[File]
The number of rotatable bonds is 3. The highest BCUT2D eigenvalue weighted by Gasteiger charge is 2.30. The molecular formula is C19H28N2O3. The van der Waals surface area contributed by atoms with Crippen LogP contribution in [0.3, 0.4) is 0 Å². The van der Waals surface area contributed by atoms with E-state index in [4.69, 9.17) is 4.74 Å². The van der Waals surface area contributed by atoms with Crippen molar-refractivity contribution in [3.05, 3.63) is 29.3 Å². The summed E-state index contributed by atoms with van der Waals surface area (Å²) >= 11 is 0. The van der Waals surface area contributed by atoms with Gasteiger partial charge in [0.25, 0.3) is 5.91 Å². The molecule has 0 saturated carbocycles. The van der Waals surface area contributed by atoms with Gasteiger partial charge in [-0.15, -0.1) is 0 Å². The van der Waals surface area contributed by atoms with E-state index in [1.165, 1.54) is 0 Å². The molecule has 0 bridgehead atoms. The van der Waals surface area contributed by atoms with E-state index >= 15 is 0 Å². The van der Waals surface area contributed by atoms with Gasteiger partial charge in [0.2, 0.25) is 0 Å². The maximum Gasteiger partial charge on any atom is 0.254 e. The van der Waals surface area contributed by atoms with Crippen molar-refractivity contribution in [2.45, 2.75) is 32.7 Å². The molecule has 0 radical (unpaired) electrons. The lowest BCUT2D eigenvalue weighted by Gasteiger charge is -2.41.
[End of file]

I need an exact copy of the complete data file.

The number of rotatable bonds is 3. The highest BCUT2D eigenvalue weighted by Gasteiger charge is 2.30. The molecular formula is C19H28N2O3. The van der Waals surface area contributed by atoms with Crippen LogP contribution in [0.3, 0.4) is 0 Å². The van der Waals surface area contributed by atoms with E-state index in [4.69, 9.17) is 4.74 Å². The van der Waals surface area contributed by atoms with Crippen molar-refractivity contribution in [3.05, 3.63) is 29.3 Å². The summed E-state index contributed by atoms with van der Waals surface area (Å²) >= 11 is 0. The van der Waals surface area contributed by atoms with Gasteiger partial charge in [0.25, 0.3) is 5.91 Å². The molecule has 0 saturated carbocycles. The van der Waals surface area contributed by atoms with Gasteiger partial charge in [-0.15, -0.1) is 0 Å². The van der Waals surface area contributed by atoms with E-state index in [1.165, 1.54) is 0 Å². The molecule has 0 bridgehead atoms. The van der Waals surface area contributed by atoms with E-state index >= 15 is 0 Å². The van der Waals surface area contributed by atoms with Gasteiger partial charge in [0.2, 0.25) is 0 Å². The maximum Gasteiger partial charge on any atom is 0.254 e. The van der Waals surface area contributed by atoms with Crippen molar-refractivity contribution in [2.45, 2.75) is 32.7 Å². The molecule has 0 radical (unpaired) electrons. The lowest BCUT2D eigenvalue weighted by Gasteiger charge is -2.41.